Project Highlights:

  • Experimental systems with earthworms and ants
  • Developing sustainable practice for agriculture
  • Methods for enhancing ecosystem services and natural capital

The role of soil in delivering key ecosystem services is becoming increasingly apparent (Wall et al., 2012.) In particular, the ability of soil to sequester and store carbon is being recognised as a key aspect influencing future carbon budgets. Recent research (Kravchenko et al., 2019) has demonstrated the importance of good soil structure in determining the ability of soil to store carbon. Soil structure has been damaged by tillage and overstocking in many regions and sustainable techniques are required to address the issue.

This project will use both field observation and controlled system experiments to identify the effects of alternate management techniques. A fundamental aspect will be to consider methods of assessing structure (e.g. infiltration rate, hydraulic conductivity, pore size distribution) and investigate the use of easier-to-assess surrogates such as bulk density and carbon content as proxies.

The outputs will be journal articles and guidance to the Trust in terms of how staff can assess soil structural integrity with confidence and adapt their management accordingly.

A soil pit showing a profile with a well-structured humic loam overlying a poorly structured B-horizon


The project will involve three strands of investigation. The first will be field based on National Trust properties looking at the variation in soil structure as a function of land management. Selected pastures on similar soil type, but with different management histories, will be investigated to assess whether stocking patterns have a demonstrable impact on soil structure.

The second strand will be a controlled experiment using an array of replicated mesocosms. Initially identical profiles of homogenised soil (Araya et al., 2010) will be subjected to treatments involving earthworms and/or meadow ants to create a factorial randomised controlled study of the effects of soil animals on structural development.

The third strand will be lab-based. It will consider the use of easier-to-measure proxies of soil structure, such as bulk-density and organic matter content. Soil cores from a range of soil types and management histories will be analysed directly using tension tables and pressure plates to determine the soil-moisture-release curve and pore-size distribution. Potential proxy measurements of the same cores will be assessed for their effectiveness in predicting actual structural properties.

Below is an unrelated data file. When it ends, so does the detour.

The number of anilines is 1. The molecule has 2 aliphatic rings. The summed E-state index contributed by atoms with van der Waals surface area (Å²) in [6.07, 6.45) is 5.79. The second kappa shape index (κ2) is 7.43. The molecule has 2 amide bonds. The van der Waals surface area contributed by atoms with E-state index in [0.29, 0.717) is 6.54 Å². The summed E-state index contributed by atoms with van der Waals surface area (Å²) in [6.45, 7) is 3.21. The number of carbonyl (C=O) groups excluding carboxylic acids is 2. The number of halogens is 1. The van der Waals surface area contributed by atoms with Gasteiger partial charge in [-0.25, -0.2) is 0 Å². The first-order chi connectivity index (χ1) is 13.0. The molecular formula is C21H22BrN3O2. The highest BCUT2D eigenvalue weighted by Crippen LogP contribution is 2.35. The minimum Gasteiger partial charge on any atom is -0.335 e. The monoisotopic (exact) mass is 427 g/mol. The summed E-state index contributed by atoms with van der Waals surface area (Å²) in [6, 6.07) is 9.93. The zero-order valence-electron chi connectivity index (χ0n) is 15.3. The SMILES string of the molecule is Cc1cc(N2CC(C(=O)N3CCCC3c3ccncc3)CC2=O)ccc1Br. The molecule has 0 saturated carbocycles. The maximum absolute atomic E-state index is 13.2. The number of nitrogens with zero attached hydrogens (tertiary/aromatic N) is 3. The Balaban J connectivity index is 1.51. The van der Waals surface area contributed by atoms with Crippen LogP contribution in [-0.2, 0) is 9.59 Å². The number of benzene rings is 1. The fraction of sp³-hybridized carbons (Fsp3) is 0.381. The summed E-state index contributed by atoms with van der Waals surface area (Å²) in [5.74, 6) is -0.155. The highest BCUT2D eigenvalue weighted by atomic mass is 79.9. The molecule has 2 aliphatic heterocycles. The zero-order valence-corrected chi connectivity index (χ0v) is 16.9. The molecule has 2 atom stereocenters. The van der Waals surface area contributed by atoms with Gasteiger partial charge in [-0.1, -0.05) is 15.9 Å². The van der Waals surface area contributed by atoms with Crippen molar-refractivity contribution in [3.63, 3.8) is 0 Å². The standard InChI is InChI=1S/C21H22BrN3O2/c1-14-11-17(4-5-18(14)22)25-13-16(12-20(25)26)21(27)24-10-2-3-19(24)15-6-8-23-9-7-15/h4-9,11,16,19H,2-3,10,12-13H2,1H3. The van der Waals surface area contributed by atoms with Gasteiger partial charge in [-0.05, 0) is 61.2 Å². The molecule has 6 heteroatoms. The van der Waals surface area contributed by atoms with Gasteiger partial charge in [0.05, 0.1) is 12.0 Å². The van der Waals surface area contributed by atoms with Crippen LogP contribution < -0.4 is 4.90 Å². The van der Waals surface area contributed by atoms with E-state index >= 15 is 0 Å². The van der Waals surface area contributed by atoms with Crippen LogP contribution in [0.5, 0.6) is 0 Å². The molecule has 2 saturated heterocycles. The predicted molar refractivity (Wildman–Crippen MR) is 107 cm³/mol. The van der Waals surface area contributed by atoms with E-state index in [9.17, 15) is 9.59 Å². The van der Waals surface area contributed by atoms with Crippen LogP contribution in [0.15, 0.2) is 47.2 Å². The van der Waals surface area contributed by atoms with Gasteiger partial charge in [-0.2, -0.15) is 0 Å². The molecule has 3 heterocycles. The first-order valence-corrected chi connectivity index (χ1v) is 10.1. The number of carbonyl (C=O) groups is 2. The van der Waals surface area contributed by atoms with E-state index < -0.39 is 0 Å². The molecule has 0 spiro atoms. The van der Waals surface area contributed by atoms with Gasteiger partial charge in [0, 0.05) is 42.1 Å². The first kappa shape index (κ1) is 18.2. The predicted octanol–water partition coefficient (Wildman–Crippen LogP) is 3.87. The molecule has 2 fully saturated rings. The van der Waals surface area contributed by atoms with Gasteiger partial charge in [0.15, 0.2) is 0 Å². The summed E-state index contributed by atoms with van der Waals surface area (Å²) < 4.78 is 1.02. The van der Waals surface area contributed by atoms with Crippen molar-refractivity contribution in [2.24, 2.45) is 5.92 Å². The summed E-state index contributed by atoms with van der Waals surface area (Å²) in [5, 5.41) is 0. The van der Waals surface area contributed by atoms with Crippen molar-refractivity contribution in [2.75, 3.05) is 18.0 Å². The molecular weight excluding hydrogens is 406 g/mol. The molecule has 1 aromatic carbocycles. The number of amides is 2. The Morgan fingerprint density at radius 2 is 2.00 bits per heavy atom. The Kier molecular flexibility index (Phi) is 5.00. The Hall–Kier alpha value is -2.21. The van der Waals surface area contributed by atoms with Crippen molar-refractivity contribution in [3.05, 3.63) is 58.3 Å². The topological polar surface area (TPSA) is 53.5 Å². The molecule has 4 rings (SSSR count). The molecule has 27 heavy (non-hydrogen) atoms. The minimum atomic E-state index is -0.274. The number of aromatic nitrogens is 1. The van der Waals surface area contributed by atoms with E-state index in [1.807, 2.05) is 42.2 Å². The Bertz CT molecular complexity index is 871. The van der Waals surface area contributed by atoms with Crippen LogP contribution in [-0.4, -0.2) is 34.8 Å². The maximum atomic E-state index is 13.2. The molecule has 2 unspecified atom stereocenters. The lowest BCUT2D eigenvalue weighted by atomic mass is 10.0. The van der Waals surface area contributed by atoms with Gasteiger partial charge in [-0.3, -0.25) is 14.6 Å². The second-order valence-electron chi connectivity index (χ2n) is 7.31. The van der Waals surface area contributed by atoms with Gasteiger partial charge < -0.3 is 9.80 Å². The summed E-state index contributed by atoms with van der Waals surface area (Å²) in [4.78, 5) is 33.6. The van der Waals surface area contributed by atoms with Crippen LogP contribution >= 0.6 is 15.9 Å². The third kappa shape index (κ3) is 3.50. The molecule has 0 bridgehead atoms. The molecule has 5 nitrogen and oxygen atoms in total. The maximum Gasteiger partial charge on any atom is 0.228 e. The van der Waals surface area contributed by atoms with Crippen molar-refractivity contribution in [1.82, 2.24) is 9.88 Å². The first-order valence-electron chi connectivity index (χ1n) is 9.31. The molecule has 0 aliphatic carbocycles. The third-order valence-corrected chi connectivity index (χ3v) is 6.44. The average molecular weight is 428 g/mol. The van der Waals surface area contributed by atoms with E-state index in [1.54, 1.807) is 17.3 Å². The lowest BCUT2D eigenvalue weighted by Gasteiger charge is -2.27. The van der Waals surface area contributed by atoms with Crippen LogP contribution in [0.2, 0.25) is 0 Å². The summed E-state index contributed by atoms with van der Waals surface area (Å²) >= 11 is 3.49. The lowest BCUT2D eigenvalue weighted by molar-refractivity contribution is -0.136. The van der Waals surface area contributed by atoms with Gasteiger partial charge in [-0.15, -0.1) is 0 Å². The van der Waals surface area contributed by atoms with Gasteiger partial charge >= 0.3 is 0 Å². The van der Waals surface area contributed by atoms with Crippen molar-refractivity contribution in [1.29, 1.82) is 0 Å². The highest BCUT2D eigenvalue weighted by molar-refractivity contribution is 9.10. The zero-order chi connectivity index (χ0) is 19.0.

Training and Skills

Full training will be given in the use of techniques in the Soil Physics lab. Botanical identification skills will also be taught to allow characterisation of the vegetation in the field s from which soils are sampled. The Open University will offer support in the use of “R” for data analysis.   The student will be located within a team of conservation ecologists, who will provide support with respect to accessing the literature and developing presentation skills. They will also attend regular internal forums to discuss initiatives in conservation science.


Year 1: Literature review of how targets are set for ecological restoration schemes and what factors are most critical for success against the criteria set. On the basis of the review and in consultation with partners, to select treatments to trial as part of a new restoration scheme. Botanical training and practising vegetation, soil and topographic survey.

Year 2: Implementation of trials at main site, botanical surveys for baseline.   Visits to secondary sites with botanical survey as required. Draft paper on selection of success criteria for restoration schemes. Presentation at National meeting, such as British Ecological Society.

Year 3: Repeat surveys at main and subsidiary sites. Data analysis. Thesis planning. Presentation at international conference, such as European Geological Union, Vienna.

Funding is available for 3.5 years and it is expected that the thesis can be completed within that period.

Partners and collaboration (including CASE)

The National Trust will act as a CASE partner with Dr Stewart Clarke and Rob Macklin contributing to the project’s steering group. The trust will facilitate field site selection and access. It will also offer the successful candidate some work-experience opportunities.

The Floodplain Meadows Partnership (www.floodplainmeadows.org) will make its database of soil structural properties available and will provide logistical support in terms of fieldwork and data analysis.

Further Details

This project has been selected as a CENTA Flagship project. This is based on the projects fulfilment of specific characteristics e.g., NERC CASE support, collaboration with our CENTA high-level end-users, diversity of the supervisory team, career development of the supervisory team, collaboration with one of our Research Centre Partners (BGS, CEH, NCEO, NCAS), or a potential applicant co-development of the project.


Please contact Prof. David Gowing (d.j.gowing@open.ac.uk) for additional information.

Applications should include: